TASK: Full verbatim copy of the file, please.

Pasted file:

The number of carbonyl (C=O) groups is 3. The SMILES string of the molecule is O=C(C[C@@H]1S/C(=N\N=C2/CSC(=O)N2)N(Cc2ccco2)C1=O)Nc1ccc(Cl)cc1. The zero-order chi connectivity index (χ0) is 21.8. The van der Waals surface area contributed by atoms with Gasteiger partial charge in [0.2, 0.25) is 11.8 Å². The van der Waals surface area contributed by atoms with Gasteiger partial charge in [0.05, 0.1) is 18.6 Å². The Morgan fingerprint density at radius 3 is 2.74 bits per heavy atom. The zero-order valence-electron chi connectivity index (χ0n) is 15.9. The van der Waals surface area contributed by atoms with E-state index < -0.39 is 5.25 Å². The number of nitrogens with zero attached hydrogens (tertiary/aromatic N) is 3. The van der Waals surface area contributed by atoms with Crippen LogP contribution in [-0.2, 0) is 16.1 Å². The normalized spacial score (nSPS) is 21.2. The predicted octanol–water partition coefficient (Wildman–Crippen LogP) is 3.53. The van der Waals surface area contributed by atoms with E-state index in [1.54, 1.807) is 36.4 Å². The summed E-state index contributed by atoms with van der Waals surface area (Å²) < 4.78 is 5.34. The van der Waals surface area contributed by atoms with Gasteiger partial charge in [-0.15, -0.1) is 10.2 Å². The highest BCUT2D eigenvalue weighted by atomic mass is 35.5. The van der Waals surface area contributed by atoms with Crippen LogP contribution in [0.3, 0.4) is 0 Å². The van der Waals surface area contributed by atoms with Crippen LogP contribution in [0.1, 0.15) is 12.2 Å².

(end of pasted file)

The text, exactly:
The number of carbonyl (C=O) groups is 3. The SMILES string of the molecule is O=C(C[C@@H]1S/C(=N\N=C2/CSC(=O)N2)N(Cc2ccco2)C1=O)Nc1ccc(Cl)cc1. The zero-order chi connectivity index (χ0) is 21.8. The van der Waals surface area contributed by atoms with Gasteiger partial charge in [0.2, 0.25) is 11.8 Å². The van der Waals surface area contributed by atoms with Gasteiger partial charge in [0.05, 0.1) is 18.6 Å². The Morgan fingerprint density at radius 3 is 2.74 bits per heavy atom. The zero-order valence-electron chi connectivity index (χ0n) is 15.9. The van der Waals surface area contributed by atoms with E-state index < -0.39 is 5.25 Å². The number of nitrogens with zero attached hydrogens (tertiary/aromatic N) is 3. The van der Waals surface area contributed by atoms with Crippen LogP contribution in [-0.2, 0) is 16.1 Å². The normalized spacial score (nSPS) is 21.2. The predicted octanol–water partition coefficient (Wildman–Crippen LogP) is 3.53. The van der Waals surface area contributed by atoms with E-state index in [1.54, 1.807) is 36.4 Å². The summed E-state index contributed by atoms with van der Waals surface area (Å²) < 4.78 is 5.34. The van der Waals surface area contributed by atoms with Gasteiger partial charge in [-0.15, -0.1) is 10.2 Å². The highest BCUT2D eigenvalue weighted by atomic mass is 35.5. The van der Waals surface area contributed by atoms with Crippen LogP contribution in [0.3, 0.4) is 0 Å². The van der Waals surface area contributed by atoms with Crippen LogP contribution in [0.1, 0.15) is 12.2 Å².